Update 11 November:
People have probably seen this story about 60% cuts to the number of disability employment advisers in jobcentres. It is OUTRAGEOUS for the DWP to claim in this story (as it has to me) that work coaches in jobcentres provide disabled people with a “tailored” service as a kind of replacement. That is an out and out lie. As I say below, on two occasions in the last few weeks, jobcentre advisers have told the disabled claimants I was with that they could NOT provide disabled claimants with support because their jobcentres didn’t have the time or the resources. I’ve even got a recording here of an adviser telling the disabled claimant I was with that his best chance of getting any jobseeking support was to move to the Tottenham jobcentre where disability employment advisers were still working. No disability support was available for the man I was with at his present jobcentre, because of the loss of that role.
How is it that the DWP is allowed to perpetrate this myth about work coaches tailoring services for disabled people?
Here’s the post I put up yesterday: this is a report from a meeting yesterday at Kilburn jobcentre where the woman I was with was told she’d have to wait ages for any disability support and that her best bet was to visit a jobs club run by a local trust to see if the trust could provide any disability support:
More on non-existent support for disabled benefit claimants as Iain Duncan Smith plans to push more sick or disabled people off Employment and Support Allowance and into jobcentres:
Today, I attended a meeting at Kilburn jobcentre with a JSA claimant in her 50s who has learning difficulties. We were seen almost an hour after the appointment was meant to start. The adviser we saw was very apologetic: the jobcentre was badly short-staffed. The lack of advisers was clearly a problem. Other people were complaining about the length of time that they had to wait. We could see that staff were under pressure.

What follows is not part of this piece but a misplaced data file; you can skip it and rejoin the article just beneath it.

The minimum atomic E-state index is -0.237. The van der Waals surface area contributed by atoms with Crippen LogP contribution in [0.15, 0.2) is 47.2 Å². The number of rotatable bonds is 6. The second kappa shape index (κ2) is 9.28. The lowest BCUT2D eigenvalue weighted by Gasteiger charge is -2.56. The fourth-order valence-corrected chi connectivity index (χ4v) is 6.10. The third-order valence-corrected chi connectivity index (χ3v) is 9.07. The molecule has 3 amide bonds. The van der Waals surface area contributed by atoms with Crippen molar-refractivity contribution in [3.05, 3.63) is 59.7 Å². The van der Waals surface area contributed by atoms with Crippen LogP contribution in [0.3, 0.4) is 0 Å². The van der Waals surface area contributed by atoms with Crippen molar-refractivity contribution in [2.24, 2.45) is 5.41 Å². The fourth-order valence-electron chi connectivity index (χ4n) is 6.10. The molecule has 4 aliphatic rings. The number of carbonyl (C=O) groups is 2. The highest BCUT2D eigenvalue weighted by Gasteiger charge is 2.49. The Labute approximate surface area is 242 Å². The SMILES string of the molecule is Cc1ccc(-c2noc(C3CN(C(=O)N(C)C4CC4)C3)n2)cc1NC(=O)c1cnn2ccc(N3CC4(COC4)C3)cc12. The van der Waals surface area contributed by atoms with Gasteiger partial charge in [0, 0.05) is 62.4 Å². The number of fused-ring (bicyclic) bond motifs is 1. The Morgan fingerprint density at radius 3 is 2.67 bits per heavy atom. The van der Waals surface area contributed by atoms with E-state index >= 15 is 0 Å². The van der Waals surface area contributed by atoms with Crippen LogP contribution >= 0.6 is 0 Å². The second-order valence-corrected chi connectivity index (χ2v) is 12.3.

During the conversation, the adviser told us that the jobcentre’s Disability Employment Adviser – the person who is meant to give additional help and support to disabled claimants – was now so busy and oversubscribed that she didn’t have time to see everyone who needed support. The Disability Employment Adviser now worked across several offices and the wait to see her was very long.
“Weeks?” I said.
“Longer than that,” the adviser told us. She was clearly concerned about this problem. Nobody else at the jobcentre had the time or the skills to properly support disabled claimants. “She [the Disability Employment Adviser] has got the experience and the contacts.” The adviser said that our best shot at disability support was to turn up at a jobs lounge that is held regularly at Carlton Hall and to see if anyone there could provide any assistance – help filling in job application forms and that sort of thing.
“Basically, if someone has got support needs now [at this jobcentre], there is a problem,” I said.
“Big problem,” the adviser said.
Okay. This is important. This is the second time in just a few weeks that I have attended a jobcentre meeting with a disabled claimant and where an adviser has told us that the jobcentre doesn’t have the time or expertise to support disabled people. Iain Duncan Smith, as I say, is planning to force more sick and disabled people off disability benefits and into work. His department told me in an email earlier this year that sick or disabled people have nothing to fear: if they find themselves at jobcentres looking for work, they’ll “have access to dedicated Work Coaches, who are trained to provide tailored support specific to their individual needs.” That claim is utter garbage. It needs formal challenging. If Iain Duncan Smith is really going to shove more sick or disabled people into jobcentres, this claim about tailored support needs taking out. I’m not seeing tailored support. I’m just not seeing it. I’m seeing stressed advisers telling disabled JSA claimants that there’s no help available and that they’ll have to go elsewhere.